One of the mysteries of the English language finally explained.
A situation or course of action having both positive and negative effects.
- ‘I realised money was a sort of double-edged sword.’
- ‘However, this talent is a double-edged sword: his very empathy with the subject eases the transition to light entertainment.’
- ‘The problem with public information is that it's the proverbial double-edged sword.’
- ‘However the boom will be a double-edged sword for first-time buyers and those with larger mortgages who are at the mercy of interest rates.’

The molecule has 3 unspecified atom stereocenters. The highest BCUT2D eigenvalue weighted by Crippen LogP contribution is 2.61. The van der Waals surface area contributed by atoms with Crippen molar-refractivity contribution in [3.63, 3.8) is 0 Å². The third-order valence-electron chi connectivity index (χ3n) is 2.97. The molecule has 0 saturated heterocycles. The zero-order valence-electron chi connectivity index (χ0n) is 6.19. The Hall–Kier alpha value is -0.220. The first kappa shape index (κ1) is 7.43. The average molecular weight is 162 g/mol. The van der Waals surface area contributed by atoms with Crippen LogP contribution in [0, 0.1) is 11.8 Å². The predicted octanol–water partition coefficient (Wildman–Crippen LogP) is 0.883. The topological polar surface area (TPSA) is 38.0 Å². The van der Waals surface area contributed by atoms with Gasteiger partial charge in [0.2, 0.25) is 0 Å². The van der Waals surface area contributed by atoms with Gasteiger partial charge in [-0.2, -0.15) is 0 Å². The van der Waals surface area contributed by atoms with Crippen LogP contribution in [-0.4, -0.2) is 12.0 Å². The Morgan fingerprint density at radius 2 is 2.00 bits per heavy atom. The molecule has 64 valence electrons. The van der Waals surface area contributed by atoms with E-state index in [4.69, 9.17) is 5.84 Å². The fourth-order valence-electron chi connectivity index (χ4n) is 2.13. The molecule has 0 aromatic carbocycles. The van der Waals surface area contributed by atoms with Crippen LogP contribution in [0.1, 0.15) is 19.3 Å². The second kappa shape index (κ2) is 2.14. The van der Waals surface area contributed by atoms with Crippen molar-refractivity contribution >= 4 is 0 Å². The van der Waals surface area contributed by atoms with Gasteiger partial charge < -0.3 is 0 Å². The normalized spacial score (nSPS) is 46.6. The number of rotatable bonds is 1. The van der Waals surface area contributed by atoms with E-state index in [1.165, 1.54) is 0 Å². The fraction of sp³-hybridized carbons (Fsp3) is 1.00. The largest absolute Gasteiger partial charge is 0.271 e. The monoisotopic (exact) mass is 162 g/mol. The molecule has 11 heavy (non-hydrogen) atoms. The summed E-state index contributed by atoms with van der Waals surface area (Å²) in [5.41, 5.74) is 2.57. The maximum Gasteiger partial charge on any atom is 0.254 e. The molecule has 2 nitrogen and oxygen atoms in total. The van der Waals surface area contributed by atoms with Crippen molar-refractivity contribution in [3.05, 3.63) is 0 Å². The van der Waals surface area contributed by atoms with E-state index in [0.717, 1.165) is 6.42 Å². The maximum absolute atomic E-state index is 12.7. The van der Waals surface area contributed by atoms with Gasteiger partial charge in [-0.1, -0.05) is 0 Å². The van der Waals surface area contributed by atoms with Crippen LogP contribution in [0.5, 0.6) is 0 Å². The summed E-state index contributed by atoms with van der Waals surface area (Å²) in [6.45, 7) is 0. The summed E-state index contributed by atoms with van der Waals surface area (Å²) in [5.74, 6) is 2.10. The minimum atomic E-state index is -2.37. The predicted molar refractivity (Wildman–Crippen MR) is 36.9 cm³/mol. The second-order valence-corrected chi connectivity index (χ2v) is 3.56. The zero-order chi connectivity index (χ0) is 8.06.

- ‘The very structure of the show becomes a double-edged sword.’
- ‘This facility with language aids the youth in their academic and career prospects, but it is a double-edged sword.’
- ‘But it is a double-edged sword because if our prices are too high we are not going to get any pupils.’
- ‘Note the double-edged sword of technology; it's a very small step from a plant that extracts gold to one that extracts uranium.’
- ‘That's the double-edged sword of employee training.’
- ‘So, as a short cut to happiness, drugs are double-edged swords.’
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